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 This is general information about paternity under Utah law. If you have questions about establishing maternity, assisted reproduction, gestational agreements, or anticipate disputes about parentage, talk to an attorney.



Paternity means fatherhood. When a child is born to people who are married to each other, the husband and wife are recognized as the parents of the child, and the mother and father have the same rights and responsibilities under the law.

When a child is born to people who are not married to each other, the father of the child does not automatically have these same rights and responsibilities until paternity is established.

What should be done when a child is born during a marriage and the husband is not the child's biological father is beyond the scope of this page. Talk to an attorney for advice. See the Finding Legal Help web page for information about free and low cost ways to get legal help.


Adoption - protecting the father's rights

A man who has had a sexual relationship with a woman is on notice that the woman may become pregnant, and that she may put the child up for adoption.

If the father thinks the mother may try to put the child up for adoption, he should seek legal advice immediately.

The unmarried father will be permanently precluded from claiming any rights unless he has previously established that he is entitled to notice of an adoption proceeding. See Utah Code section 78B-6-110(3).

To protect his rights and interests, an unmarried biological father must strictly comply with the steps below, even if he doesn't know the mother is pregnant. See Utah Code section 78B-6-110(3).

  • File a paternity (sometimes also calld a parentag or custody) action in a district court in Utah. See our page on custody cases for more information. 
  • Complete and file a Notice of Commencement of Paternity Proceeding form with the Utah State Office of Vital Records.
  • File an affidavit in the paternity action stating that he is able to have full custody, support the child, and pay for expenses of the mother's pregnancy and childbirth.
  • Offer to pay and actually have paid a fair amount of the expenses incurred in connection with the mother's pregnancy and childbirth, in accordance with his financial ability, unless he is unaware of the pregnancy or he was prevented from paying.

If the father does not live in Utah and does not know that the mother has given birth in Utah, his rights will still be terminated unless he has followed the requirements in the state where he has been living.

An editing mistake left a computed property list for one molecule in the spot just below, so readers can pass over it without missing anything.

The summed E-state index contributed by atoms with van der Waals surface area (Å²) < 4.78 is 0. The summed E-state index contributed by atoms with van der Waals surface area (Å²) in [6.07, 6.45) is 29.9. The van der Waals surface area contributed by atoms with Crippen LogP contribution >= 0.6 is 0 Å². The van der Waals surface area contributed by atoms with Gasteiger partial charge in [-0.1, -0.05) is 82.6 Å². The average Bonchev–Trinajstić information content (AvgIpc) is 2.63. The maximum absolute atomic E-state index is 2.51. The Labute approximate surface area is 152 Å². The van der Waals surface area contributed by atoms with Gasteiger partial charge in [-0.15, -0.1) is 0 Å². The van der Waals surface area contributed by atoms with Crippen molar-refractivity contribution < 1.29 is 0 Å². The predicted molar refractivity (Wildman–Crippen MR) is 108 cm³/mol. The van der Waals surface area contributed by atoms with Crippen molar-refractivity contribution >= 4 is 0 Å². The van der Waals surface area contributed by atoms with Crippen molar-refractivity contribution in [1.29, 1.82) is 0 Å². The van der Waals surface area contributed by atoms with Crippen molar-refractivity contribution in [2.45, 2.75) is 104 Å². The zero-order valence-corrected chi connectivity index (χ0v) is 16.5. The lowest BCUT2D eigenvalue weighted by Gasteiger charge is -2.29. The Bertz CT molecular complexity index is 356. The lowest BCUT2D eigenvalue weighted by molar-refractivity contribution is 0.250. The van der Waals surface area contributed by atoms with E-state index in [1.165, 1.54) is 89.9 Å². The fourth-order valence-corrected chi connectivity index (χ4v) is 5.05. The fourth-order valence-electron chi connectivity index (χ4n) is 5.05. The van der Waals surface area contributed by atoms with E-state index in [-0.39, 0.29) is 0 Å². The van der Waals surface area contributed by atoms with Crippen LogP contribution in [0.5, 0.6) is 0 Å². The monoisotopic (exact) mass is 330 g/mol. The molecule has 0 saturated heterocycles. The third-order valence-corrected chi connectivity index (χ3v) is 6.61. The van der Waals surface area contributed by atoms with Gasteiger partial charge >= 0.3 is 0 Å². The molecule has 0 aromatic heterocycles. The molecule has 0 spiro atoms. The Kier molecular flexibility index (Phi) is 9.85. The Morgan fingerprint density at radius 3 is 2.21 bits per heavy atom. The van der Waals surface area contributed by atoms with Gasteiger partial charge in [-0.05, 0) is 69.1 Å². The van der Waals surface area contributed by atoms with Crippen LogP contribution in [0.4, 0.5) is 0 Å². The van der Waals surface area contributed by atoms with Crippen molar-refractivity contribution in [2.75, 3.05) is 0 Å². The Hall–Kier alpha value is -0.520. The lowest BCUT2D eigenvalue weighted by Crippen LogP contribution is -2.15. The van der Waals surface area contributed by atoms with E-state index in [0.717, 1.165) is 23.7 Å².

If the father does not live in Utah and does know the mother is giving birth in Utah, he must complete the steps above.


Establishing paternity for unmarried parents

There are three ways to establish paternity in Utah when the parents are not married to each other:

  • Both parents may sign and file a Voluntary Declaration of Paternity form as described in Utah Code Section 78B-15-302.
  • If a parent applies for child support services through ORS, they can obtain an administrative paternity order through the Office of Recovery Services (ORS) once paternity is verified.
  • One or both parents, the child, or the State of Utah may file a case in court requesting a judgment of paternity.


Voluntary Declaration of Paternity (VDP)

A Voluntary Declaration of Paternity (VDP) allows unmarried parents to legally declare the paternity of their child. The VDP must be filed with the Department of Health. Once it is filed, it creates a legal parent-child relationship between the biological father and the child. VDP forms are available from:

  • The hospital or birthing facility when the child is born
  • The Office of Vital Records and Statistics
  • All local health departments

If there is a question about whether a man is the biological father of the child, the parties should not file the VDP. Once the VDP is signed, either parent can change their mind ("rescind") within 60 days by contacting the State Office of Vital Records and Statistics.

If the child is under the age of 6, the child's last name can be changed on the birth certificate as part of the VDP process. Otherwise, a court order may be needed to change the child's last name.

More information is available on the Establish Paternity web page available from ORS. 


Administrative paternity order from ORS

Utah law gives ORS the power to establish paternity for children and to establish child support orders administratively (outside of court). While the ORS order is not an order of the court, it has the same effect as a court order. As part of its process, ORS can order the parties to have genetic testing in order to establish paternity.